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Delayed prosecution frustrates alleged victim in case against former Seminole State regent

It has been nearly four years since then-Seminole State College Regent Jeffrey Lee Miller was charged with assault and battery in allegedly punching a woman in the face during 2010 Halloween party at the McAlester Country Club. The case has yet to come to trial.
by Randy Ellis Published: September 2, 2014

McALESTER — It has been nearly four years since then-Seminole State College Regent Jeff Miller was charged with misdemeanor assault and battery for allegedly punching a woman in the face during a 2010 Halloween party at the McAlester Country Club.

The criminal case has yet to come to trial.

“It’s disappointing. I’m disappointed in the system,” said Christy Mercer, the alleged victim. “It’s not working for me when I need it.”

Mercer said she suffered a concussion from the blow, which left her with an orbital fracture to the left eye socket. She said the punch also left her disfigured, with one eyebrow higher than the other — a condition for which she continues to receive regular Botox treatments for cosmetic purposes.

Mercer said she doesn’t want the same thing to happen to other women and has pleaded repeatedly with prosecutors to take the case to trial — so far without success.

“It’s the good ol’ boy thing,” Mercer said, blaming many of the delays on Miller’s wealth and influence.

“Mr. Miller is a very wealthy man,” she said of the former regent who is president of Choctaw Gas Co. in Quinton.

Miller, 53, did not return telephone calls to his office. He was allowed to complete his term as a regent before being replaced at the end of June 2013.

University officials were aware of the criminal charge, but Seminole State College President Jim Utterback said back in January 2011 that Miller was a good regent and he knew of no law that would restrict him from serving on the board — even if he were to be found guilty.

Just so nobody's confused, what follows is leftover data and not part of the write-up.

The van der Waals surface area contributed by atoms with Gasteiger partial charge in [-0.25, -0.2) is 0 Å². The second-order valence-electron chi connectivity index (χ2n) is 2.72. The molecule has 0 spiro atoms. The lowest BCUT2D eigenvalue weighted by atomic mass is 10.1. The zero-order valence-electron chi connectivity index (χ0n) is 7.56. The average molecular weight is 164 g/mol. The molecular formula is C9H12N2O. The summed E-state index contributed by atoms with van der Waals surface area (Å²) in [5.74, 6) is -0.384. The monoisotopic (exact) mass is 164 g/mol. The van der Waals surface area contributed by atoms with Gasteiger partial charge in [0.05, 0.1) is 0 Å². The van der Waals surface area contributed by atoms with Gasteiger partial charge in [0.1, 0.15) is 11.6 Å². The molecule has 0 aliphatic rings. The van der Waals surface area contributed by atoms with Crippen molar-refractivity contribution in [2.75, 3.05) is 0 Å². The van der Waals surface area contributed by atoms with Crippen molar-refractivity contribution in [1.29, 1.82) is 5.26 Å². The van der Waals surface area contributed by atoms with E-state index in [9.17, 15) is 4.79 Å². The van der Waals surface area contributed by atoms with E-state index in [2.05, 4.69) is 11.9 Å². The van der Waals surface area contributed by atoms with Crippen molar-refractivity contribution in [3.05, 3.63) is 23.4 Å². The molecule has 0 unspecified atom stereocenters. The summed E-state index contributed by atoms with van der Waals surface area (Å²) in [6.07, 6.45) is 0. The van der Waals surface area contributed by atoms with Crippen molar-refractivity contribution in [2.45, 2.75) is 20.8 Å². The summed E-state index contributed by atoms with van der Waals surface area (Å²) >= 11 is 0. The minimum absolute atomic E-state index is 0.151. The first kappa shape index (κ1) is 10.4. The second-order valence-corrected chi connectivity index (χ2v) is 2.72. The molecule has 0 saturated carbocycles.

Mercer’s husband, McAlester Attorney Tod Mercer, questioned the double standard of a higher education system in which freshman University of Oklahoma running back Joe Mixon gets suspended from the football team for a year for punching a woman, but a regent is allowed to finish out his term while his trial gets repeatedly postponed.

“Why should Joe Mixon be kicked off the football team and Jeffrey Miller, a grown man, gets to stay on the state regent team?” Tod Mercer asked.

Warren Gotcher, Miller’s attorney, said he was not responsible for the trial delays.

“I’m just a lawyer in this. I can’t do anything,” he said.

The punch

Christy Mercer said she didn’t really know Miller and was caught off guard when he tapped her on the shoulder and called her an obscenity. She said she told him to leave her alone and he responded by punching her in the eye, grabbing her by the throat and shoulder, and trying to throw her to the ground.

Tod Mercer said Miller apparently was responding to an earlier incident in which his wife and another woman had gotten into a verbal argument after the woman had blocked the driveway of their home with a golf cart.

Gotcher said what happened at the country club Halloween Party is “highly disputed,” but declined to discuss his client’s version.

Misdemeanor assault and battery carries a maximum sentence of 90 days in the county jail and a $1,000 fine.

Prosecutorial delays

Tod and Christy Mercer acknowledge that Tod’s status as a McAlester attorney and familiarity with prosecutors and judges in the Pittsburg County courthouse played a role in some of the early prosecution delays.

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by Randy Ellis
Investigative Reporter
For the past 30 years, staff writer Randy Ellis has exposed public corruption and government mismanagement in news articles. Ellis has investigated problems in Oklahoma's higher education institutions and wrote stories that ultimately led to two...
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